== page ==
Today (September 30) marks 64 years since James Dean was killed in a tragic car accident.
But now, finally, the infamous Cholame Junction of State Highways 41 and 46, where the accident occurred, is going to be fixed. And the credit goes to the Legislature for adopting SB 1-- the gas tax and vehicle fee increase adopted to address the state's backlog of maintenance and infrastructure projects. The lonely stretch of highway in San Luis Obispo County remains treacherous 64 years after the actor's death. The intersection is shaped like a "Y," which encourages motorists to navigate through at faster, unsafe speeds. Locals call the area "Blood Alley" because it suffers three times the number of fatalities as the state average. In 2017, at least seven motorists died in the area despite the installation of rumble strips by Caltrans and stepped up speed enforcement by the California Highway Patrol.
Back in 1955, James Dean was driving in his Porsche Spyder named "Little Bastard." He was traveling with his mechanic to a car race in Salinas. The movie East of Eden had already appeared in theaters and Rebel Without A Cause would screen a month later. They were traveling west on Highway 466 (now Highway 46) in the early evening. As they approached the junction with Highway 41, a large Ford sedan heading east turned left to head toward Fresno on Highway 41. The driver of the sedan did not see Dean and they collided nearly head on. Witnesses report that the Porsche Spyder "cartwheeled" two or three times before coming to rest in the gully at the side of the road.
James Dean died from severe internal injuries and a broken neck. He was 24 years old. There is a lot of conflicting information and conjecture about how the accident happened and whether Dean was driving too fast (an more recent an authoritative documentary concludes that he wasn't). But an underlying factor to his untimely death was simply poor road design.
Today, the intersection is officially named the James Dean Memorial Junction.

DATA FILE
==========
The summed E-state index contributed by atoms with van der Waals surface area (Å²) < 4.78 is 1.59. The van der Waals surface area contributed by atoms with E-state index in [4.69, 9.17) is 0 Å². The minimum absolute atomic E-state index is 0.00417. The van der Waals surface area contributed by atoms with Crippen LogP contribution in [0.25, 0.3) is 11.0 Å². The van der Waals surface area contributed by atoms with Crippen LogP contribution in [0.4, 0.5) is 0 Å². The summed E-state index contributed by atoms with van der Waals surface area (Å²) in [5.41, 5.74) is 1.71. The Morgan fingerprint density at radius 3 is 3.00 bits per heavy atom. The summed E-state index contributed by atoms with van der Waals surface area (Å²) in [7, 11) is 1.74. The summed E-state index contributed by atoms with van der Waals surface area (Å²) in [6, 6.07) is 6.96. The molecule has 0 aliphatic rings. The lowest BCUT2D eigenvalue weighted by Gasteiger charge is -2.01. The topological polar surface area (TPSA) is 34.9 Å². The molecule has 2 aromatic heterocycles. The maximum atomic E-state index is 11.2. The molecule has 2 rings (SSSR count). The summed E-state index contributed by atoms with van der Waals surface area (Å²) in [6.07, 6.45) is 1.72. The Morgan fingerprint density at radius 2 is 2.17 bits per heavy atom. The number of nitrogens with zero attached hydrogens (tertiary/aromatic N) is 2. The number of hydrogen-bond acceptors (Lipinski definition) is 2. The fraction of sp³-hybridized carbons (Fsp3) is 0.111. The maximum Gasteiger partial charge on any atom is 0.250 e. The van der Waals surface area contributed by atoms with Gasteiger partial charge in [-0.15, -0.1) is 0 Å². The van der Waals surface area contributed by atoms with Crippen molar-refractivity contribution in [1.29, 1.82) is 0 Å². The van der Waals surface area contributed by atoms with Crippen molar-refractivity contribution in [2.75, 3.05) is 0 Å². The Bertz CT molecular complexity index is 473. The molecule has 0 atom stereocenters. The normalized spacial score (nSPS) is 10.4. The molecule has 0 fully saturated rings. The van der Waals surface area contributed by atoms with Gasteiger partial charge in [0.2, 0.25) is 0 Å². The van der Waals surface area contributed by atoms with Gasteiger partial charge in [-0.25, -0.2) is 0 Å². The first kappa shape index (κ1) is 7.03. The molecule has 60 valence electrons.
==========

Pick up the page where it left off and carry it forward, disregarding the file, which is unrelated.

Now, the unsafe design will finally be fixed. SB 1 allowed the state to program (commit) nearly $200 million to redesign the interchange. Construction should begin in 2021. The improvements include widening of State Route 46 and a grade separation (bridge) that will eliminate the need for northbound traffic on Highway 41 to make the left turn across Highway 46. An additional benefit is that it will also make it easier for trucks to operate in the area because Highways 41 and 46 are important freight corridors in the central part of the state.
Of course, when the Legislature passed SB 1, they were not thinking specifically of James Dean. Their motivation was to make existing roads safer and more efficient for cars, trucks, buses, pedestrians and cyclists. As a result, projects ranging from pedestrian improvements on Main Street to large highway safety projects that would otherwise still be on the drawing board are now proceeding. The backlog of such projects had been so large that it was difficult for many very significant projects to get programmed. This is particularly true in counties--like San Luis Obispo--that do not have a local sales tax that allows them to use locally-generated dollars to support projects.
So without SB 1, it might have taken another 64 years to get the Cholame junction fixed.
James Dean would have been 88 this year.
Read: SLOCOG's press release credits SB1 for providing the funding that allowed the CTC's approval of $197 million for the project.
SLOCOG project summary.